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New AI System Sniffs Out Missed Tumors in Cancer Patients



When it comes to combating cancer, almost all technologies can be explored as potential solutions. Thanks to a team of engineers, physicians could be provided with a new Artificial Intelligence (AI) program to help them and their patients fight the deadly disease.

Researchers from the Center for Research in Computer Vision at the University of Central Florida have developed an artificial intelligence impeccable "vision" for the detection of small tumors in CT scans. Most human radiologists have a success rate of 65 percent in identifying smaller tumors on a scan, the team noted. This new AI system thrusts that percentage down to [959007] 95 percent accuracy and gives radiologists a second set of keen eyes to use for them.

AI Training to Detect Tumors

As with many AI systems, one had to learn what exactly a tumor looked like and how these tumors change in different parts of the body.

"We used the brain as a model to build our system," said Rodney LaLonde, a graduate student. (LaLonde is not only a computer engineer, but also captain of the UCF ice hockey team .) LaLonde was assisted by the technical assistant Professor Ulas Bagci.

"You know how to strengthen and learn the connections between neurons in the brain during development? We used this design to help our system understand how to look for patterns in CT scans and themselves teaches you how to find those tiny tumors, "LaLonde continued.

The engineers resorted to common face recognition algorithms like the ones in the iPhone X. Most of these software constantly scan faces to find a particular pattern, and eventually find a match in those patterns.

In this case, the team worked with the National Institute of Health and the Mayo Clinic to scan thousands of CT scans into their AI software. Each CT scan taught the AI ​​the tumor size and shape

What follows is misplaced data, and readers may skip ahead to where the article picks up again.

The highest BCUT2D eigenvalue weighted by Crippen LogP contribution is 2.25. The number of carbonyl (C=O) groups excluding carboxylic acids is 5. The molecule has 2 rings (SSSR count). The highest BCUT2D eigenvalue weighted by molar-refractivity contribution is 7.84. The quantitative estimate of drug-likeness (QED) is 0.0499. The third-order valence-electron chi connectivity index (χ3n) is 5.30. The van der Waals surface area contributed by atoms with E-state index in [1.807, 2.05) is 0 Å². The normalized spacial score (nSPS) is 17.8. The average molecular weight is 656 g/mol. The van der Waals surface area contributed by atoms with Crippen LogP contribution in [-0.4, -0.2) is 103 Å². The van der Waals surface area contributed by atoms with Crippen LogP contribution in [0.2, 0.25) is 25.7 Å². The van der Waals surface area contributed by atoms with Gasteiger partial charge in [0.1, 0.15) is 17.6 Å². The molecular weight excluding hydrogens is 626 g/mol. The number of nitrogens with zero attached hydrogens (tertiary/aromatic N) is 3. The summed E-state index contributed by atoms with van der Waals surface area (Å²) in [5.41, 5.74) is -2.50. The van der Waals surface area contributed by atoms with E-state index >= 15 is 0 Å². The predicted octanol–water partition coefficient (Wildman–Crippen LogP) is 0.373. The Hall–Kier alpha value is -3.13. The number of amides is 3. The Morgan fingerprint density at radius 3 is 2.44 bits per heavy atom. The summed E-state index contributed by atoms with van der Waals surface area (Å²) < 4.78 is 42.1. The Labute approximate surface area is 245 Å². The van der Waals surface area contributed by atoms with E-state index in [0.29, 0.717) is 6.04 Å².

Improving Opportunities Through Improvement

"I believe this will have a very big impact," Bagci said. "Bagci has worked extensively in biomedical imaging and machine learning, hoping to improve the state of clinical imaging, and before joining UCF, was head of the laboratory at NIH's Center for Infectious Diseases Imaging Lab in Radiology and Imaging Sciences

Number one cancer killer in the United States and when detected at late stages, the survival rate is only 1

7 percent, "he explained." By finding ways to detect earlier, we can help to increase survival rates. "

Lung cancer is in fact the largest cancer killer in the United States, which claims nearly 800,000 lives each year.The AI ​​could one day be used for detecting tumors in other parts of the body: colon and rectal cancer the second highest killer and has one of the highest rates in stage 4.

The pressure to improve the AI ​​is something that motivates that Research Team Continues: Lung cancer, prostate, colon and breast cancers account for 45 percent of all cancer deaths in the US . Engineers want to reach AI in a hospital and quickly [19659014] "I think we're all came here because we wanted to use our passion for engineering to save lives and have a big impact, "said LaLonde.

Via: University of Central Florida


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